The author says, this project was born on a summer day in 1988 while visiting my parents in Phoenix, Arizona. I was struck by a thought: in less than two years the American West would mark the centennial of the closing of its famous frontier. Photographing the modern frontier as a way of celebrating this landmark event would be an interesting project.
“The West as a place and a process created indelible impacts on our nation and continue to change us to this day, and will never stop doing so. The frontier is very much alive. That’s because the meeting-line between nature and culture, visible on the land and in its people, is constantly evolving and renewing itself. The photographs in this book are a snapshot of one moment in the frontier’s evolution, the intersection of a time and place now gone.” – from my Introduction (2012)
“What we have in Courtney White’s book is a recording of one passing phase of that frontier. And what a pleasure it is to see the real Wests captured in their flow! What a reassurance it is to see the Wests recorded in their living reality, instead of getting another view of someone being cut off at the pass in the Alabama Hills of the Kanab Desert, shooting wildly with both hands from guns that never need re-loading.” — Wallace Stegner from his Foreword (1992)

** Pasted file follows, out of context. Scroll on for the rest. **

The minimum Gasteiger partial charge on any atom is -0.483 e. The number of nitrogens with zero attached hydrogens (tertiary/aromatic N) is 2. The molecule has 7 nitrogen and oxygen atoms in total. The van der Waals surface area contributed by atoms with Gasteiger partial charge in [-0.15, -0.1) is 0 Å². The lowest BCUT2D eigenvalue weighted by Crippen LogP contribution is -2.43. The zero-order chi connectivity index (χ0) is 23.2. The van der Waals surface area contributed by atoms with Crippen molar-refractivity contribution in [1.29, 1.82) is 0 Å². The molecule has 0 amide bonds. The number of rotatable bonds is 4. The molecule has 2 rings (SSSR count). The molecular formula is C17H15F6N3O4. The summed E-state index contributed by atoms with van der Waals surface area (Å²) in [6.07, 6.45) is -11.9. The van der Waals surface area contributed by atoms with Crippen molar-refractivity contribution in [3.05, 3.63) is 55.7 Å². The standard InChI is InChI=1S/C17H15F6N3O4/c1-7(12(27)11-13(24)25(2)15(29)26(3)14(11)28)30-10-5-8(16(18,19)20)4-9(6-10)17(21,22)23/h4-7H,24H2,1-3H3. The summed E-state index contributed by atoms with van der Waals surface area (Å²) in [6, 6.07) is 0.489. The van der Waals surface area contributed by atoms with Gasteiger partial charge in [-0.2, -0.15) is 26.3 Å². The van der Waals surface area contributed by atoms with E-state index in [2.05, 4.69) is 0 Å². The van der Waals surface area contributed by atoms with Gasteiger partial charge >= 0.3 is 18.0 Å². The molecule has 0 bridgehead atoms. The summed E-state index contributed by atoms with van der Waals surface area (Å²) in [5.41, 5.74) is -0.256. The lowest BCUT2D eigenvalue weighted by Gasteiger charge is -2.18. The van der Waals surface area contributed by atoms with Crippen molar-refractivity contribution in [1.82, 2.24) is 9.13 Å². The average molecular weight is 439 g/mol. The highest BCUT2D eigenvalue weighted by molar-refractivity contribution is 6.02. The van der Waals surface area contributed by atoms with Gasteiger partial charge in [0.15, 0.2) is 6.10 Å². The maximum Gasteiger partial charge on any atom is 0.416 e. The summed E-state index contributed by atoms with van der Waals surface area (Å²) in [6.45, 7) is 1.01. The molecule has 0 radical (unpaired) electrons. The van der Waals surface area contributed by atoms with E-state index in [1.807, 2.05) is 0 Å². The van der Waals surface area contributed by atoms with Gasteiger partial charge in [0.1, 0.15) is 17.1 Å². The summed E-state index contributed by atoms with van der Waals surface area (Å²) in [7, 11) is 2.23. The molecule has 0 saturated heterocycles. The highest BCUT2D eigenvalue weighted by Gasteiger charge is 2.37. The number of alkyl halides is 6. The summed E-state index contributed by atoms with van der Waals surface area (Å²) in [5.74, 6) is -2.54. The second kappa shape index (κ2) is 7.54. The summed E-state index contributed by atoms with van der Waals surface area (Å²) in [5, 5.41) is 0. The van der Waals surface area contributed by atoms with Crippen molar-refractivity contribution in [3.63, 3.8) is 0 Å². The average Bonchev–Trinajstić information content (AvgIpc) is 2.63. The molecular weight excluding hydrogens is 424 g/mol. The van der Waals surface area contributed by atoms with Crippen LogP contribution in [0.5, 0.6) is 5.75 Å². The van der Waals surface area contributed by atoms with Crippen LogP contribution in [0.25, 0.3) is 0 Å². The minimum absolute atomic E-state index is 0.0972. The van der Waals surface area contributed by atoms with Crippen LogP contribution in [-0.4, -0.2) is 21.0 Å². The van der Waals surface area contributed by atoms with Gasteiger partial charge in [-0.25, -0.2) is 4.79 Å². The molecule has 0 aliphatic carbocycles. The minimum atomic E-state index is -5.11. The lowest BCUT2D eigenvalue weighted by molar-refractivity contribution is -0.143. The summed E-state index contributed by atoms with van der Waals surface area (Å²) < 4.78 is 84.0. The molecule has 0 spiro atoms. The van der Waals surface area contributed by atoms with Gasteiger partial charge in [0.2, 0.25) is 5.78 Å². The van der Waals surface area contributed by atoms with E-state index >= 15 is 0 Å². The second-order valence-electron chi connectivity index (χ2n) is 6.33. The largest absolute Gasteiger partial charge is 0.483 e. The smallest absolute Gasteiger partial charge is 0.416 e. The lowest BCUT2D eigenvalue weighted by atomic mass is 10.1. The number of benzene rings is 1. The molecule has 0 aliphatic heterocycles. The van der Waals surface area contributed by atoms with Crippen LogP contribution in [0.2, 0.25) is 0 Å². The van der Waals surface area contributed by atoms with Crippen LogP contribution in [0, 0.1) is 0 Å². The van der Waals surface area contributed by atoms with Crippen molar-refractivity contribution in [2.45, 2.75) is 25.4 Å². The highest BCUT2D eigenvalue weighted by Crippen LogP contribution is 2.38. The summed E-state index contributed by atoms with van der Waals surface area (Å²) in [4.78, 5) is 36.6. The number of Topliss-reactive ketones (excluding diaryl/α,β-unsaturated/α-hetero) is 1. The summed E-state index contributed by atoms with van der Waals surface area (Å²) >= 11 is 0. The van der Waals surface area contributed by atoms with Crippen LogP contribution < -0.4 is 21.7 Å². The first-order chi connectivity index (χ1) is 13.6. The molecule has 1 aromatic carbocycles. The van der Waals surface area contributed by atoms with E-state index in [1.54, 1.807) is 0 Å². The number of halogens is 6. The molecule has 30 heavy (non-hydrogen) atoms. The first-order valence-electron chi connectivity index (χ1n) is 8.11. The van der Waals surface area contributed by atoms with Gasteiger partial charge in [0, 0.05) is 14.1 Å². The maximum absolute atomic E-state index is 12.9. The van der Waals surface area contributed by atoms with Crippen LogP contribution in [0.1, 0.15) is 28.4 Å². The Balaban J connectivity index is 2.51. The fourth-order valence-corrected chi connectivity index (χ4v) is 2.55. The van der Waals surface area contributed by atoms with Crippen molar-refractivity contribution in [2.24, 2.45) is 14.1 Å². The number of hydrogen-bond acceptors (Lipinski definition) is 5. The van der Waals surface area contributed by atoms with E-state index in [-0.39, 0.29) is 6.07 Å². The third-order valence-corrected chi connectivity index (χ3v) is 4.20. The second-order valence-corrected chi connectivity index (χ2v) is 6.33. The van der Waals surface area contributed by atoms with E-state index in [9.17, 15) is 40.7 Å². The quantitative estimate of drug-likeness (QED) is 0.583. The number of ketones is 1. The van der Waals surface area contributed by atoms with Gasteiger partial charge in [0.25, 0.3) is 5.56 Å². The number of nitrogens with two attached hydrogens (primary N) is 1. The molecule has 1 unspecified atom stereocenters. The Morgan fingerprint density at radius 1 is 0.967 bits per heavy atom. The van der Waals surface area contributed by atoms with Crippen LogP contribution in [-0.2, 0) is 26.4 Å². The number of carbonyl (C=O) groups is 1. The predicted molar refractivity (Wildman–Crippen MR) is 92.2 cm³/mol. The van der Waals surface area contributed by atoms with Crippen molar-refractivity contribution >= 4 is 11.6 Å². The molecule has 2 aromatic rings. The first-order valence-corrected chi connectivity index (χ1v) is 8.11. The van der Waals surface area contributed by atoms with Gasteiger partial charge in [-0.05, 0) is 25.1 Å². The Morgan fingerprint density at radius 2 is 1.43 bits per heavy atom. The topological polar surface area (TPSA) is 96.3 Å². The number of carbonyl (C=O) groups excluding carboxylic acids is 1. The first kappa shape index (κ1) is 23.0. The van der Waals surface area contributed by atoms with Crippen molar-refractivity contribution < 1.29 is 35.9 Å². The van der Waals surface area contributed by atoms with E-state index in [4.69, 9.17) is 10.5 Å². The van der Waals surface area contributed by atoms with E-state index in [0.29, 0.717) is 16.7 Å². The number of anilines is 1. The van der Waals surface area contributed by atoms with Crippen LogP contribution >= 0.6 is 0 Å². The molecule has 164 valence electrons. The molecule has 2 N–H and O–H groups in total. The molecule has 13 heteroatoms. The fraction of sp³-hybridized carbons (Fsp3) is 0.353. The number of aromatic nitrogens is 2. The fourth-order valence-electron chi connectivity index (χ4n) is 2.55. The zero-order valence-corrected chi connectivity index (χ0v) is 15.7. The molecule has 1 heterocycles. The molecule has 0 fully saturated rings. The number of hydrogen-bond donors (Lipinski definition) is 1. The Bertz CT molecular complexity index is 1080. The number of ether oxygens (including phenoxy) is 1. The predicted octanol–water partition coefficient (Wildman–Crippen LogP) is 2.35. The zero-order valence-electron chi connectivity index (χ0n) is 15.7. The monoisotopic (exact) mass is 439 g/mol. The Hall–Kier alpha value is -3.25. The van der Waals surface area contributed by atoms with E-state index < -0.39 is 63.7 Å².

I wrote that I would not have to go to Yuma to get groceries but I did not mean that I would not go to Yuma. I had to go there on Sunday to do my laundry. I had gone to the Park office on Thursday to buy a ‘laundry card’, needed to operate the washers and dryers in this Park. I was told where to go to buy the card and gave it a try but failed. Without any meaningful instructions I managed to add the cost of the card on my Credit Card but did not put anything on the laundry card.
I therefore went back to the Park office and told them that the system seemed to be far to complex for me. There was a old time resident there at the time which was asked to take me back and get the laundry card value added. So, we go back and he tries twice to do that and fails both time; asked me if I wanted to try it again and I said no. It was that experience that caused me to go to Yuma where I could find a coin operated laundry to do my wash and dry.
Nikki, you were bankrupt when you left the UN. After you left the UN, you became a military contractor, you actually started joining service on the board of Boeing, whose back you scratched for a very long time. And then gave foreign multinationals speeches like Hillary Clinton is. And now you’re a multimillionaire. — Ramaswamy during latest Republican debates
Haley clarified that her husband went bankrupt but that she did not, and admitted that she served on the board of Boeing for ten months, and that she “loves” and is “proud of” the company. — Haley’s response
How does that work? One person in the marriage can declare bankruptcy and the other person in the marriage is not a part of the filing?